Further, the signature of the accused in the treasury bill book was identified by the witness. The signature of the accused on the back of pay order cheque was identified by other witnesses who are persons who had occasion to work along with the accused in the same school and who were familiar with the signature of the accused, the Court further observed.

The Court took into account that the evidence given by headmistress of the school in the court that no application for sanction of loan from the GPF made by Joice Rose Thomas and Radhamaniamma was seen in the files kept in the school is admissible in evidence. There is no reason to disbelieve her evidence in that regard. She has stated on cross-examination that she had verified all the GPF files kept in the school.

Counsel for the appellant contended that FIR was registered only on 12.01.2010 and there was inordinate delay in the registration of the FIR which remains unexplained and therefore, the prosecution case is not believable.The Court found no merit in this contention.

In order to attract the offence under Section 13(1)(c) of the Act, misappropriation or conversion of property to his own use, if any entrusted with a public servant or which is under the control of a public servant is necessary. In the case, when the accused encashed pay order cheque and received the amount of Rs.49,920/- from the bank, the money which belonged to Joice Rose Thomas and Radhamaniamma, was under her control. She did not pay the amount to them and thus, misappropriated it. The accused also abused her official position as a headmistress of the school and by illegal means obtained pecuniary advantage, held the Court.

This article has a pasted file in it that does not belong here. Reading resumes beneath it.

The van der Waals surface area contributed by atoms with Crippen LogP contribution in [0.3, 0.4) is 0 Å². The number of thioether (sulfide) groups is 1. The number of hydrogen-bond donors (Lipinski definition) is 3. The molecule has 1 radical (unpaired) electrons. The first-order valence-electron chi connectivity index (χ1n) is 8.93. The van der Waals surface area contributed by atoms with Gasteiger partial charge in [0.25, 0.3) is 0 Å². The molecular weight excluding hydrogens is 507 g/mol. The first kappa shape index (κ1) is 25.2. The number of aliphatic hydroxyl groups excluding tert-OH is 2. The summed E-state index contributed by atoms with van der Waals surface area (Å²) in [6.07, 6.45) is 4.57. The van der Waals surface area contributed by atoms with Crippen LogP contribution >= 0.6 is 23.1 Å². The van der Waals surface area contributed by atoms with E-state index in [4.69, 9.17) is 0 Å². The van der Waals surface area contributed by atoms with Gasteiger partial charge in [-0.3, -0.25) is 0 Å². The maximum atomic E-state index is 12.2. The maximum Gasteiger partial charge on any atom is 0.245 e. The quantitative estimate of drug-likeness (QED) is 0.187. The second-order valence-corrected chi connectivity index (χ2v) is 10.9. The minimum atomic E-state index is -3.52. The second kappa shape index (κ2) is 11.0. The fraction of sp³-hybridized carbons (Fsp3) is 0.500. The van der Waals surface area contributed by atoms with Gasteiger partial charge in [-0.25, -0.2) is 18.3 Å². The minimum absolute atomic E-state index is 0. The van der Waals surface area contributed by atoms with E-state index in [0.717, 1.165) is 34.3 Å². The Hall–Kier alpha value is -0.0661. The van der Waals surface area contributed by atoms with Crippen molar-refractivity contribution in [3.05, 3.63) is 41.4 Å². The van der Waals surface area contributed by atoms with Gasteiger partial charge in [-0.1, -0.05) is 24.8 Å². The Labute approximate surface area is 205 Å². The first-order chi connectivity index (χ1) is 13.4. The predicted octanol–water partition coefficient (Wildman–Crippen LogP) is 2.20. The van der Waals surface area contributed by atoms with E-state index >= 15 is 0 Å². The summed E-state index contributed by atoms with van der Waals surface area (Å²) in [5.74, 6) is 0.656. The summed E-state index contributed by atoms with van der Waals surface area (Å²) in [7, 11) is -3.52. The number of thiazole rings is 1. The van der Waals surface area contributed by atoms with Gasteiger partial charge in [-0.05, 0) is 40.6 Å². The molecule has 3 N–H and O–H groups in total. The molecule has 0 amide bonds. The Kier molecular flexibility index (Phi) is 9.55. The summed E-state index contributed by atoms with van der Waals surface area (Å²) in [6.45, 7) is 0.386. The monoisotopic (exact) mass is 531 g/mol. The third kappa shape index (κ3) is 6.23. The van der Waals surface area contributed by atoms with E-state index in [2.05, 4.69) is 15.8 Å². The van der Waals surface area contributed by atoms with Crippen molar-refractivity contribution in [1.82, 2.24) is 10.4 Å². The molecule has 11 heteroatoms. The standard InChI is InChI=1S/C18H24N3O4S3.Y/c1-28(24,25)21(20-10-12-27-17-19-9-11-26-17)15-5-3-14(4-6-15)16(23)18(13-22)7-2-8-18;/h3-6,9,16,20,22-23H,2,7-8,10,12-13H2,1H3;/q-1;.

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Counsel for the appellant further contended that, since the accused paid the amount to Joice Rose Thomas and Radhamaniamma subsequently, the offence, if any, committed by her has been undone. The Court rejected this argument while observing, “The fact that the accused refunded the amount when the act of defalcation came to be discovered, does not absolve her of the offences committed by her(Vishwa Nath v. State: AIR 1983 SC 174)”.

The Court partly allowed the appeal, while noting that the appellant/accused is now aged about 65 years. She paid the defalcated amount to Joice Rose Thomas and Radhamaniamma, though at a belated point of time. 

“Considering these aspects, I find that the sentence of imprisonment imposed on the accused by the trial court can be reduced to the minimum prescribed for the offences, that is, imprisonment for a period of one year. There is no sufficient ground to reduce the sentence of fine imposed on the accused by the trial court,” the order reads.